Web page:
All posts in “Gadgets”

Intel ships update for newest Spectre-affected chips


Intel has announced that the fix is out for its latest chips affected by Spectre, the memory-leakage flaw affecting practically all computing hardware. The patch is for the Skylake generation (late 2015) and newer, though most users will still have to wait for the code to be implemented by whoever manufactured their computer (specifically, their motherboard).

The various problems presented in January by security researchers have to be addressed by a mix of fixes at the application, OS, kernel, and microarchitecture level. This patch is the latter, and it replaces an earlier one that was found to be unstable.

These aren’t superficial tweaks and they’re being made under pressure, so some hiccups are to be expected — but Intel is also a huge company that has had months of warning to get this right, so people may be frustrated by the less-than-optimal way the flaws have been addressed.

As before, there isn’t much you as a user can do except make sure that you are checking frequently to make sure your PC and applications are up to date — in addition, of course, to not running any strange code.

If you’re on an older chipset, like Sandy Bridge, you’ll have to wait a bit longer — your fix is still in beta. You don’t want to be their test machine.

Featured Image: Alice Bevan–McGregor/Flickr UNDER A CC BY 2.0 LICENSE

A system to tell good fake bokeh from bad


The pixel-peepers over at DxOMark have shared some of the interesting metrics and techniques they use to judge the quality of a smartphone’s artificial bokeh, or background blur in photos. Not only is it difficult to do in the first place, but they have to systematize it! Their guide should provide even seasoned shooters with some insight into the many ways “computational bokeh,” as they call it, varies in quality.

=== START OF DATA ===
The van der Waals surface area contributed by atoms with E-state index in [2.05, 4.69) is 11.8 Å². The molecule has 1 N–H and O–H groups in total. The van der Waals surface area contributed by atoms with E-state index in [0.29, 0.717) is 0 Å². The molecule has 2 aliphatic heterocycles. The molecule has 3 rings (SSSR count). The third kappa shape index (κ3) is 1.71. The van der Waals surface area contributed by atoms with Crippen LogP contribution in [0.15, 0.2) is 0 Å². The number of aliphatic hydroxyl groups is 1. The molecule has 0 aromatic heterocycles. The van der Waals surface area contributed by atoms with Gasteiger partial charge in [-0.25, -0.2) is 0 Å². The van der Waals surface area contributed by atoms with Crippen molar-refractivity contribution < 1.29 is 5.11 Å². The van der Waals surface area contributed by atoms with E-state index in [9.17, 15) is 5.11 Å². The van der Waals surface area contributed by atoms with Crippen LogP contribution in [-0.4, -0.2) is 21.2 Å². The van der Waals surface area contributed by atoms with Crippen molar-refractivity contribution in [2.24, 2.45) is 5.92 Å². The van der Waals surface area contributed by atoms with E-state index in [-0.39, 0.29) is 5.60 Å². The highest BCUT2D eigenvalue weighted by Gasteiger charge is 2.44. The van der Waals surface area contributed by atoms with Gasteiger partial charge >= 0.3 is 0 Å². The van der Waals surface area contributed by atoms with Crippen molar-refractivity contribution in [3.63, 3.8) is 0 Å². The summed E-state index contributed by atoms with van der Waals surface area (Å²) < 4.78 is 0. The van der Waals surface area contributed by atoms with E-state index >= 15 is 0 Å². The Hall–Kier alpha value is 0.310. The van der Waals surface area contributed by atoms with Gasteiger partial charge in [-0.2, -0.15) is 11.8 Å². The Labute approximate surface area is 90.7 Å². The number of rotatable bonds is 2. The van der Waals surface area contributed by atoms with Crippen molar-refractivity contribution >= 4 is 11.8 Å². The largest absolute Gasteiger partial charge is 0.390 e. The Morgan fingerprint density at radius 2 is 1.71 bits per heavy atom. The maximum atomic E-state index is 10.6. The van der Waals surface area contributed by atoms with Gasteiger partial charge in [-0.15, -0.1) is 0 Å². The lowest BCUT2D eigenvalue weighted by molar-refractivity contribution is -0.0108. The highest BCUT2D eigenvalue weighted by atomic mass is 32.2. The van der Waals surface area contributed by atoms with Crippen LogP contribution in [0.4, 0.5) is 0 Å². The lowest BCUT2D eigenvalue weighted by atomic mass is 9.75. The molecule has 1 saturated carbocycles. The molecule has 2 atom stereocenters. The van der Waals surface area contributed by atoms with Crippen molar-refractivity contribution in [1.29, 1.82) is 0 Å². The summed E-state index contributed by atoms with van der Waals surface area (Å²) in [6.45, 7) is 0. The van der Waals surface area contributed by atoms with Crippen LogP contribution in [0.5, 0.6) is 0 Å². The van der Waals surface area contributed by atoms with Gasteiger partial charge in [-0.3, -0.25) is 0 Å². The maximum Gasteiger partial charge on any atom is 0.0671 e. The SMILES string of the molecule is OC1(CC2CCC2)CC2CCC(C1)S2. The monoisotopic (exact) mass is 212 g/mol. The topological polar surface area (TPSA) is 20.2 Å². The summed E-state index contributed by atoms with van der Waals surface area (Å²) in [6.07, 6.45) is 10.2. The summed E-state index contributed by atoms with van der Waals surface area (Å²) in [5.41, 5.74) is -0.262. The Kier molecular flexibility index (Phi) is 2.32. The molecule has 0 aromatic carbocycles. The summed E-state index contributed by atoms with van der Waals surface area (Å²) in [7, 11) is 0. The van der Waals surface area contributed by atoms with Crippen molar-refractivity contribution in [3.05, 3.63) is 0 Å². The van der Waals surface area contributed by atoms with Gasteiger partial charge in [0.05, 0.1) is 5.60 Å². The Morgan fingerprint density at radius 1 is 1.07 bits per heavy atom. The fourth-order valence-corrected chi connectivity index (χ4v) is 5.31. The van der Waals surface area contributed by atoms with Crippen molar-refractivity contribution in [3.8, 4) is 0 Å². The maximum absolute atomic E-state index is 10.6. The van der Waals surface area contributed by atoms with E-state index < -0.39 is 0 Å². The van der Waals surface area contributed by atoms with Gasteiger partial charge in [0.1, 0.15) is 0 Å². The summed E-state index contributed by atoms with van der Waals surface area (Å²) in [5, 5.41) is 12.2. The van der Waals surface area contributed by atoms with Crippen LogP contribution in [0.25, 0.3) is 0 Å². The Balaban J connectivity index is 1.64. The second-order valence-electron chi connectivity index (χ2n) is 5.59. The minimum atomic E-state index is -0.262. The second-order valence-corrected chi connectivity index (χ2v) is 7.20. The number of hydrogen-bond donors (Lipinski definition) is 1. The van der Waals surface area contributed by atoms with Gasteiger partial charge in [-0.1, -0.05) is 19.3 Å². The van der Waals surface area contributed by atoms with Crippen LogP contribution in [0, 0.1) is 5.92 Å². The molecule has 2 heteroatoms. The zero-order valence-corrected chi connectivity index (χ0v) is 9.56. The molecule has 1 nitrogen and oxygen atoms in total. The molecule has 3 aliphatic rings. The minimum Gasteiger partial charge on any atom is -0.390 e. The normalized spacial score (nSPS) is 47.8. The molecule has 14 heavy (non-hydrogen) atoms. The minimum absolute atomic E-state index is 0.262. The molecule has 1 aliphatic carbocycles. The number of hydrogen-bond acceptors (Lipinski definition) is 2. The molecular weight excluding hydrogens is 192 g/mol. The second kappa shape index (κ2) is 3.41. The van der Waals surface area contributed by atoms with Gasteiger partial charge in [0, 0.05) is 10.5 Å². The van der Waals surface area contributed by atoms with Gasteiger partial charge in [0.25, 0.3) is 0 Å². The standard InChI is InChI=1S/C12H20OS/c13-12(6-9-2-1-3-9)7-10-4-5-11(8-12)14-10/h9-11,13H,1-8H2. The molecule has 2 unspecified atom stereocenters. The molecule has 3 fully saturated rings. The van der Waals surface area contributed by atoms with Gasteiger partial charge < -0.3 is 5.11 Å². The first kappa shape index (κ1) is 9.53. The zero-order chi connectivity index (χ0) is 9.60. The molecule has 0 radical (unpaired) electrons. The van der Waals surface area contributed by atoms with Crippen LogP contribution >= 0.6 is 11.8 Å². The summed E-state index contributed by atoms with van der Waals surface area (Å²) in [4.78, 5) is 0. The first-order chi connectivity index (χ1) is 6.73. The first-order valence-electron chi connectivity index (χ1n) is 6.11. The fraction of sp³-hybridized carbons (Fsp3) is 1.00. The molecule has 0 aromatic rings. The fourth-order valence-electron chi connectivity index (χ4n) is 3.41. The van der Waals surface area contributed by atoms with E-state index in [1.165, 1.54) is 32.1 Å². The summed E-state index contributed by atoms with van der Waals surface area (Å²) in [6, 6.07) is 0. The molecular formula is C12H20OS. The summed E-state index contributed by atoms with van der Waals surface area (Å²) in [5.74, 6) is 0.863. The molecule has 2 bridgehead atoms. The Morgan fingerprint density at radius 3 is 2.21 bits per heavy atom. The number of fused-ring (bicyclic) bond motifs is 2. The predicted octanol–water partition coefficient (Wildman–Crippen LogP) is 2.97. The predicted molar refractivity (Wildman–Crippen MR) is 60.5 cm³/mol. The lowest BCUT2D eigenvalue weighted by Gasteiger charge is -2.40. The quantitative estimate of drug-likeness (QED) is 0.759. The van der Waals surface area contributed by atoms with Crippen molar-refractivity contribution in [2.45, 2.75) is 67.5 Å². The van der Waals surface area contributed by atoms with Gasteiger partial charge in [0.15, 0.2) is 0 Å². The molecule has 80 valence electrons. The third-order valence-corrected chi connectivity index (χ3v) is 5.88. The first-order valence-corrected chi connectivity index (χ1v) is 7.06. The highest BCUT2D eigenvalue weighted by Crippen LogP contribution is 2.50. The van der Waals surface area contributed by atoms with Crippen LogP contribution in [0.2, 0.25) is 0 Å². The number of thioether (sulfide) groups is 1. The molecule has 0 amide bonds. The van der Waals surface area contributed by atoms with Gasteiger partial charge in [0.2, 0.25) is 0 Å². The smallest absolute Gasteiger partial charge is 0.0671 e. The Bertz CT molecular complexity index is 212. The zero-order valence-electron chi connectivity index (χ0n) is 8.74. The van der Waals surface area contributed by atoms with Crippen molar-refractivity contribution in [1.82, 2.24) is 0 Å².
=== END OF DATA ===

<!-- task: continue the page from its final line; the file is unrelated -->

Generally the effect created by an SLR with a good lens open wide, leading to smoothly blurred backgrounds and predictably shaped light points, is the gold standard.

The advantages and disadvantages of artificial background blur, as found in most flagship phones these days, come from the basis they all have in dual cameras. By using both cameras to capture information about a scene, then using that information to determine a depth map and blur out things beyond a certain distance or object, a passable simulation of the SLR’s effect can be created.

Look at that smooth background blur… photo by me.

But of course it can be done well or poorly. There are telltale signs of having taken this shortcut, many of which the DxOMark review team has identified and fit into their review schema. Some are expected, while others are a bit surprising. But they all show up in the rather crazy test setup concocted to provoke these undesired behaviors.

For instance, you probably know that these artificial bokeh systems occasionally blur out pieces of the bits they’re meant to keep sharp — a curl or hair, a hand or nearby plant. That’s points off, of course, but real background blur also ramps up smoothly on either side of the focal point, meaning things near the sharp part will be only slightly blurred, while items far away like distant lights will be reduced to circular smudges.

For a phone to simulate that, it would need to calculate an accurate depth map for everything in the scene and render the blur progressively. That kind of processing costs time and battery, so few do anything like it. Still, it’s what they should do if they’re imitating this optical phenomenon — so DxOMark grades them on it.

That’s only one of several pieces of the puzzle, however, so read the rest and next time you read one of the site’s reviews, you’ll have a bit more insight into where all those points come from.

Apple could be buying cobalt from mining companies directly


Cobalt is the new oil. Car companies and battery manufacturers are all rushing to secure multiyear contracts with mining companies for their lithium-ion batteries. According to a Bloomberg report, Apple is also participating in this game as the company wants to secure its long-term supplies.